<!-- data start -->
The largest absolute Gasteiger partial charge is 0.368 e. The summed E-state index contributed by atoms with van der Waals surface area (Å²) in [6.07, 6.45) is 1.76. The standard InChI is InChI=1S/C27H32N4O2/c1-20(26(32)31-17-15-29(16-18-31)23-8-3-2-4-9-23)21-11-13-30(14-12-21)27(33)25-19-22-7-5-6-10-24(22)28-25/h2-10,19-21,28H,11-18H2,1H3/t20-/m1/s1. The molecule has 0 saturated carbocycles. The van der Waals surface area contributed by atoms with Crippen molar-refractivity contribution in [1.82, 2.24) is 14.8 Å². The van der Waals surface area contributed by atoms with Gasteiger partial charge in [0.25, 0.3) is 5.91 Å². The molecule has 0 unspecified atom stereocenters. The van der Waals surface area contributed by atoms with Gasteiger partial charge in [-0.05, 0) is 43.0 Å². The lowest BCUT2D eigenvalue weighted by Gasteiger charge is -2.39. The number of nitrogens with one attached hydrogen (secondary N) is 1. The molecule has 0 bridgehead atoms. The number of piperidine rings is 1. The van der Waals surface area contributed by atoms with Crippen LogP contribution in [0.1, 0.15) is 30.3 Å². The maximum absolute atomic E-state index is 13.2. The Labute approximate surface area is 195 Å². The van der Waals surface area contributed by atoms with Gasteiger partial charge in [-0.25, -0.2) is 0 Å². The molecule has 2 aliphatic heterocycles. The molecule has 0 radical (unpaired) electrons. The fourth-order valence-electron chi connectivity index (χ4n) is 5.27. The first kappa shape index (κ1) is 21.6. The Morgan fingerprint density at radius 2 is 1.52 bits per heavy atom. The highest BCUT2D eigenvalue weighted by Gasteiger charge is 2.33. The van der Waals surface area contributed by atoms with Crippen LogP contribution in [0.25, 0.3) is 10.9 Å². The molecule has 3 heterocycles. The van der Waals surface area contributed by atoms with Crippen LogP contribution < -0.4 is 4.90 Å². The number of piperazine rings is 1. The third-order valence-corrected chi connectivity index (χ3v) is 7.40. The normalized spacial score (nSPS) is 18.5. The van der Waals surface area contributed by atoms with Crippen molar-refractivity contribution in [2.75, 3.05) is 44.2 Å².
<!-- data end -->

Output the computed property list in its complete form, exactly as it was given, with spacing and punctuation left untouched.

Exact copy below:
The largest absolute Gasteiger partial charge is 0.368 e. The summed E-state index contributed by atoms with van der Waals surface area (Å²) in [6.07, 6.45) is 1.76. The standard InChI is InChI=1S/C27H32N4O2/c1-20(26(32)31-17-15-29(16-18-31)23-8-3-2-4-9-23)21-11-13-30(14-12-21)27(33)25-19-22-7-5-6-10-24(22)28-25/h2-10,19-21,28H,11-18H2,1H3/t20-/m1/s1. The molecule has 0 saturated carbocycles. The van der Waals surface area contributed by atoms with Crippen molar-refractivity contribution in [1.82, 2.24) is 14.8 Å². The van der Waals surface area contributed by atoms with Gasteiger partial charge in [0.25, 0.3) is 5.91 Å². The molecule has 0 unspecified atom stereocenters. The van der Waals surface area contributed by atoms with Gasteiger partial charge in [-0.05, 0) is 43.0 Å². The lowest BCUT2D eigenvalue weighted by Gasteiger charge is -2.39. The number of nitrogens with one attached hydrogen (secondary N) is 1. The molecule has 0 bridgehead atoms. The number of piperidine rings is 1. The van der Waals surface area contributed by atoms with Crippen LogP contribution in [0.1, 0.15) is 30.3 Å². The maximum absolute atomic E-state index is 13.2. The Labute approximate surface area is 195 Å². The van der Waals surface area contributed by atoms with Gasteiger partial charge in [-0.25, -0.2) is 0 Å². The molecule has 2 aliphatic heterocycles. The molecule has 0 radical (unpaired) electrons. The fourth-order valence-electron chi connectivity index (χ4n) is 5.27. The first kappa shape index (κ1) is 21.6. The Morgan fingerprint density at radius 2 is 1.52 bits per heavy atom. The highest BCUT2D eigenvalue weighted by Gasteiger charge is 2.33. The van der Waals surface area contributed by atoms with Crippen LogP contribution in [0.25, 0.3) is 10.9 Å². The molecule has 3 heterocycles. The van der Waals surface area contributed by atoms with Crippen LogP contribution < -0.4 is 4.90 Å². The number of piperazine rings is 1. The third-order valence-corrected chi connectivity index (χ3v) is 7.40. The normalized spacial score (nSPS) is 18.5. The van der Waals surface area contributed by atoms with Crippen molar-refractivity contribution in [2.75, 3.05) is 44.2 Å².